“To Keep the Spark of Life Inside Me Ablaze”

Today’s Prompt is to write a poem to the world:

Beauty Was There
by Beth Weaver-Kreider

In the beginning, she hovered there,
above the waters, molding the land,
holding the world in her hands,
crafting a world of fire, earth, water, air.

In the beginning, she brooded,
her face obscured by shadows,
her thoughts filling the hollows,
her watchful eyes hooded.

She sent her dreaming forth,
streaming through the cosmos,
building like song to a crescendo,
filling newborn skies with morning.

In the beginning, she listened
for colors that flew in the wind,
singing that blew through her mind,
waves of color and sound risen

from deep within her breast.
Her thoughts became matter, feeling
mattered, materialized into being,
unbeing fled as her moon rose in the west.

And today we un-matter her being,
un-materialize the thoughts she formed,
de-stabilize the dances she performed
to set it all in motion. We’ve set it reeling,

ripping the fabric she wove.
It cannot be too late to change our ways,
to seek again the rhythm of her days,
to turn to her again and call her Love.


“At the end of the day, we can endure much more than we think we can.”
–Frida Kahlo
***
A little story by Amrita Nadi:
At the end of a talk someone from the audience asked the Dalai Lama, “Why didn’t you fight back against the Chinese?”
The Dalai Lama looked down, swung his feet just a bit, then looked back up at us and said with a gentle smile, “Well, war is obsolete, you know.”
Then, after a few moments, his face grave, he added, “Of course the mind can rationalize fighting back. . .but the heart, the heart would never understand. Then you would be divided in yourself, the heart and the mind, and the war would be inside you.”
***
“There are moments when I feel like giving up or giving in, but I soon rally again and do my duty as I see it: to keep the spark of life inside me ablaze.”
–Etty Hillesum, An Interrupted Life
***
“Always there is something worth saying
about glory, about gratitude.”
–Mary Oliver, What Do We Know
***
*Do your little bit of good where you are;
its those little bits of good put together,
that overwhelm the world.
–Desmond Tutu
****
“You can no more win a war than you can win an earthquake.” –Jeannette Rankin


Gratitude List:
1. Strings of geese like beads across the sky. Fly well, Bright Ones!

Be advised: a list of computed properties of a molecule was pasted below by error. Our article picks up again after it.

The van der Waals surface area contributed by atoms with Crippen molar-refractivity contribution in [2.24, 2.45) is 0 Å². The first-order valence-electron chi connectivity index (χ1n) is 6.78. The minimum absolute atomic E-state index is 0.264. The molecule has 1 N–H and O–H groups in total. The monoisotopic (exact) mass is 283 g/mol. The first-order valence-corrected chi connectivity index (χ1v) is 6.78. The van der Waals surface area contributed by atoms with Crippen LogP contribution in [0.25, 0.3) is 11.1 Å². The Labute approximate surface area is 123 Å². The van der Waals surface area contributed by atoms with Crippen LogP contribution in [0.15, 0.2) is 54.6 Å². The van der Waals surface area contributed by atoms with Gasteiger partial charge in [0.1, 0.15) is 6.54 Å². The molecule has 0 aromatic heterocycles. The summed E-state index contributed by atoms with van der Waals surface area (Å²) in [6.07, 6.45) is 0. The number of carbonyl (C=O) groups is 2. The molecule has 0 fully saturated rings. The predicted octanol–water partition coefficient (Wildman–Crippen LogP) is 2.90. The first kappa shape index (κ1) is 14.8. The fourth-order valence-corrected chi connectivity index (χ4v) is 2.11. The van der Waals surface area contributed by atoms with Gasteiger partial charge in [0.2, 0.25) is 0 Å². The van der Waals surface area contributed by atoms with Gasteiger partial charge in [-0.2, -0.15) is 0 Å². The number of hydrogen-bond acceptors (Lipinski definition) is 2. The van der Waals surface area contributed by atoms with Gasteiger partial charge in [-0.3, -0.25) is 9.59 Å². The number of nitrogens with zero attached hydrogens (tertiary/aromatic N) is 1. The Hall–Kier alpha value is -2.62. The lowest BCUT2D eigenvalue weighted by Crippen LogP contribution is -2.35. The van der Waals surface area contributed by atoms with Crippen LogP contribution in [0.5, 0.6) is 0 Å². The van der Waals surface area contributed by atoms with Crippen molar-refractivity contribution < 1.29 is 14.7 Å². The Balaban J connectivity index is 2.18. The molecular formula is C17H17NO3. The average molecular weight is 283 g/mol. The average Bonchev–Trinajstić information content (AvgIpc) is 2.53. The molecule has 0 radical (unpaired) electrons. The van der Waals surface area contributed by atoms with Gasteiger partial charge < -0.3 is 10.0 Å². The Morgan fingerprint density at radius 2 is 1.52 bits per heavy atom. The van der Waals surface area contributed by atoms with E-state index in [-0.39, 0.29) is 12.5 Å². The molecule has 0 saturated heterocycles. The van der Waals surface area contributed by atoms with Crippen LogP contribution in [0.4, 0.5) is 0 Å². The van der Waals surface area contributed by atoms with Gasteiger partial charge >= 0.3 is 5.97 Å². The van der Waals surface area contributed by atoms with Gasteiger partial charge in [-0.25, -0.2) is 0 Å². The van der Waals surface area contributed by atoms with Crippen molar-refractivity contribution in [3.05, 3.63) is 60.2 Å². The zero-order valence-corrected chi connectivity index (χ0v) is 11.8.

2. This microwaveable bag of lavender and beans. It makes me warm and it eases the residual aches.
3. Wise friends
4. Tenderness. Basic kindness.
5. Stories of miracles and wonder.

May we walk in Beauty!

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The Practice of Peace

“Now I see the secret of the making of the best persons,
It is to grow in the open air and to eat and sleep with the earth.”
–Walt Whitman
*
“To live a life of peace, we must practice peace with all we meet, indeed, with the whole world. To practice this publicly, we consciously reject the chaos around us and steadfastly choose peace. Once we make that choice, a whole new journey begins.” –John Dear
*
“Be the reason someone believes in the goodness of people.” –many author attributions
*
“Camerado, I give you my hand!
I give you my love more precious than money,
I give you myself before preaching or law;
Will you give me yourself? will you come travel with me?
Shall we stick by each other as long as we live?” –Walt Whitman
*
“The universe may be a mystery, but it’s not a secret.” –Michael Schneider
*
“Human rights are not things that are put on the table for people to enjoy. These are things that you fight for and then you protect.” –Wangari Maathai
*
“I like stories where women save themselves.” — Neil Gaiman
*
“Why are there men and women that while they are nigh me the sunlight expands my blood?
Why when they leave me do my pennants of joy sink flat and lank?
Why are there trees I never walk under but large and melodious thoughts descend upon me?
(I think they hang there winter and summer on those trees and always drop fruit as I pass;)”
–Walt Whitman


Gratitude List:
1. Last night’s indigo clouds on a twilight background: A dragon flying to meet a witch, who held the crescent moon glowing in the palm of her hand.
2. Step by step the longest march can be won.
3. Red–an enlivening, heart-opening color
4. Knitting. I like to knit during conversations and public events, and I feel as though I am knitting the stories of the moments into the thing I am making. This winter, I will wear a warm hat that will contain yesterday’s stories from wise and resilient women, and the blessing of the babies, and the hard work of this season of my life, and an orange tree, and Dorothy Day, and two students who I am praying for in particular in these days. That’s going to be one heavy hat.
5. Laughter

May we walk in Beauty!